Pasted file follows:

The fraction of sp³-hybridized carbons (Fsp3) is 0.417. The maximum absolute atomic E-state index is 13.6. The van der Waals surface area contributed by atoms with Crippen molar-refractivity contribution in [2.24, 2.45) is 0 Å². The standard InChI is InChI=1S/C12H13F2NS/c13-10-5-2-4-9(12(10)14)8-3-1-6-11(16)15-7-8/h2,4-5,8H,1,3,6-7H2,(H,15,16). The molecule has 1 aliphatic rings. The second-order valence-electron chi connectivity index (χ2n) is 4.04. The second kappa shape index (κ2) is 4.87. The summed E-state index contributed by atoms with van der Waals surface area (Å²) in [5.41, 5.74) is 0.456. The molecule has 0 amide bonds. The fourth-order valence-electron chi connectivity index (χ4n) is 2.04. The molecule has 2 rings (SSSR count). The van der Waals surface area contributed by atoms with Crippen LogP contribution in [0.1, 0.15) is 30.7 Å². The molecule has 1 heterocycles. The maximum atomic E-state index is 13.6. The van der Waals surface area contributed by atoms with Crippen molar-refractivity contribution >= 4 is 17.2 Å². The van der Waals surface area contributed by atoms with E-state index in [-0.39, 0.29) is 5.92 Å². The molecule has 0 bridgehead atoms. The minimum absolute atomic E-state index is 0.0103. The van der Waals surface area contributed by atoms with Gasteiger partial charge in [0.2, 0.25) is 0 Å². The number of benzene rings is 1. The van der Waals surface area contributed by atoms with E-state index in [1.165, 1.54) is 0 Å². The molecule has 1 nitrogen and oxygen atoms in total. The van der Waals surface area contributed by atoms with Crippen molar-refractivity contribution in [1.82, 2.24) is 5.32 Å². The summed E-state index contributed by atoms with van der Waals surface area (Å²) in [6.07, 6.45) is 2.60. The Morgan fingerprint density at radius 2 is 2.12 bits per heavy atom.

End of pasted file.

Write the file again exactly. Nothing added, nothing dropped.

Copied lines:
The fraction of sp³-hybridized carbons (Fsp3) is 0.417. The maximum absolute atomic E-state index is 13.6. The van der Waals surface area contributed by atoms with Crippen molar-refractivity contribution in [2.24, 2.45) is 0 Å². The standard InChI is InChI=1S/C12H13F2NS/c13-10-5-2-4-9(12(10)14)8-3-1-6-11(16)15-7-8/h2,4-5,8H,1,3,6-7H2,(H,15,16). The molecule has 1 aliphatic rings. The second-order valence-electron chi connectivity index (χ2n) is 4.04. The second kappa shape index (κ2) is 4.87. The summed E-state index contributed by atoms with van der Waals surface area (Å²) in [5.41, 5.74) is 0.456. The molecule has 0 amide bonds. The fourth-order valence-electron chi connectivity index (χ4n) is 2.04. The molecule has 2 rings (SSSR count). The van der Waals surface area contributed by atoms with Crippen LogP contribution in [0.1, 0.15) is 30.7 Å². The molecule has 1 heterocycles. The maximum atomic E-state index is 13.6. The van der Waals surface area contributed by atoms with Crippen molar-refractivity contribution >= 4 is 17.2 Å². The van der Waals surface area contributed by atoms with E-state index in [-0.39, 0.29) is 5.92 Å². The molecule has 0 bridgehead atoms. The minimum absolute atomic E-state index is 0.0103. The van der Waals surface area contributed by atoms with Gasteiger partial charge in [0.2, 0.25) is 0 Å². The number of benzene rings is 1. The van der Waals surface area contributed by atoms with E-state index in [1.165, 1.54) is 0 Å². The molecule has 1 nitrogen and oxygen atoms in total. The van der Waals surface area contributed by atoms with Crippen molar-refractivity contribution in [1.82, 2.24) is 5.32 Å². The summed E-state index contributed by atoms with van der Waals surface area (Å²) in [6.07, 6.45) is 2.60. The Morgan fingerprint density at radius 2 is 2.12 bits per heavy atom.